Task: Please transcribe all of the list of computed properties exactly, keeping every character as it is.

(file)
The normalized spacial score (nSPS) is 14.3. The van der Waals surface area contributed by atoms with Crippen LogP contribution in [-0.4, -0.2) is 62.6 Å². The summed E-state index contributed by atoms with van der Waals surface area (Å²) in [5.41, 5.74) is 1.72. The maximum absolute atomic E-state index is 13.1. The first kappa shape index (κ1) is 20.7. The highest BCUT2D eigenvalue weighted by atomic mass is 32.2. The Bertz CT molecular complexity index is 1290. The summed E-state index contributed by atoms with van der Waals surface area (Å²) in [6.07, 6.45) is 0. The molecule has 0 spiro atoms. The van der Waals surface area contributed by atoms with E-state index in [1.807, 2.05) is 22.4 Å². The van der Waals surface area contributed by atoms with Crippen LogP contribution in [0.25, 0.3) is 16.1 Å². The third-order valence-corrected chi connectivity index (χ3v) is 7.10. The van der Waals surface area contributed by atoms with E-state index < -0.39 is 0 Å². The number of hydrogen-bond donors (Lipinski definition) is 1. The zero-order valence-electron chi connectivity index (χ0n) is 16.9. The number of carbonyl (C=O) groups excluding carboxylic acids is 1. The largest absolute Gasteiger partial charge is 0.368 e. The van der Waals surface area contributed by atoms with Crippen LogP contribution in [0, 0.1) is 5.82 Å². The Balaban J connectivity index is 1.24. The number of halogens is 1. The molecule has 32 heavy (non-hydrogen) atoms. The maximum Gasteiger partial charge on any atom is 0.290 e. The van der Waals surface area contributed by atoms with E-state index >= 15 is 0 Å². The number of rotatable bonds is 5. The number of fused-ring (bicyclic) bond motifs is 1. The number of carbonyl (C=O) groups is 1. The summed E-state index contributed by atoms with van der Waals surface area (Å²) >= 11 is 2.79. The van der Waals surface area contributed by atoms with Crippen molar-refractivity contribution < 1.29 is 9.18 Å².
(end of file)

The normalized spacial score (nSPS) is 14.3. The van der Waals surface area contributed by atoms with Crippen LogP contribution in [-0.4, -0.2) is 62.6 Å². The summed E-state index contributed by atoms with van der Waals surface area (Å²) in [5.41, 5.74) is 1.72. The maximum absolute atomic E-state index is 13.1. The first kappa shape index (κ1) is 20.7. The highest BCUT2D eigenvalue weighted by atomic mass is 32.2. The Bertz CT molecular complexity index is 1290. The summed E-state index contributed by atoms with van der Waals surface area (Å²) in [6.07, 6.45) is 0. The molecule has 0 spiro atoms. The van der Waals surface area contributed by atoms with E-state index in [1.807, 2.05) is 22.4 Å². The van der Waals surface area contributed by atoms with Crippen LogP contribution in [0.25, 0.3) is 16.1 Å². The third-order valence-corrected chi connectivity index (χ3v) is 7.10. The van der Waals surface area contributed by atoms with E-state index < -0.39 is 0 Å². The number of hydrogen-bond donors (Lipinski definition) is 1. The zero-order valence-electron chi connectivity index (χ0n) is 16.9. The number of carbonyl (C=O) groups excluding carboxylic acids is 1. The largest absolute Gasteiger partial charge is 0.368 e. The van der Waals surface area contributed by atoms with Crippen LogP contribution in [0, 0.1) is 5.82 Å². The Balaban J connectivity index is 1.24. The number of halogens is 1. The molecule has 32 heavy (non-hydrogen) atoms. The maximum Gasteiger partial charge on any atom is 0.290 e. The van der Waals surface area contributed by atoms with E-state index >= 15 is 0 Å². The number of rotatable bonds is 5. The number of fused-ring (bicyclic) bond motifs is 1. The number of carbonyl (C=O) groups is 1. The summed E-state index contributed by atoms with van der Waals surface area (Å²) >= 11 is 2.79. The van der Waals surface area contributed by atoms with Crippen molar-refractivity contribution < 1.29 is 9.18 Å².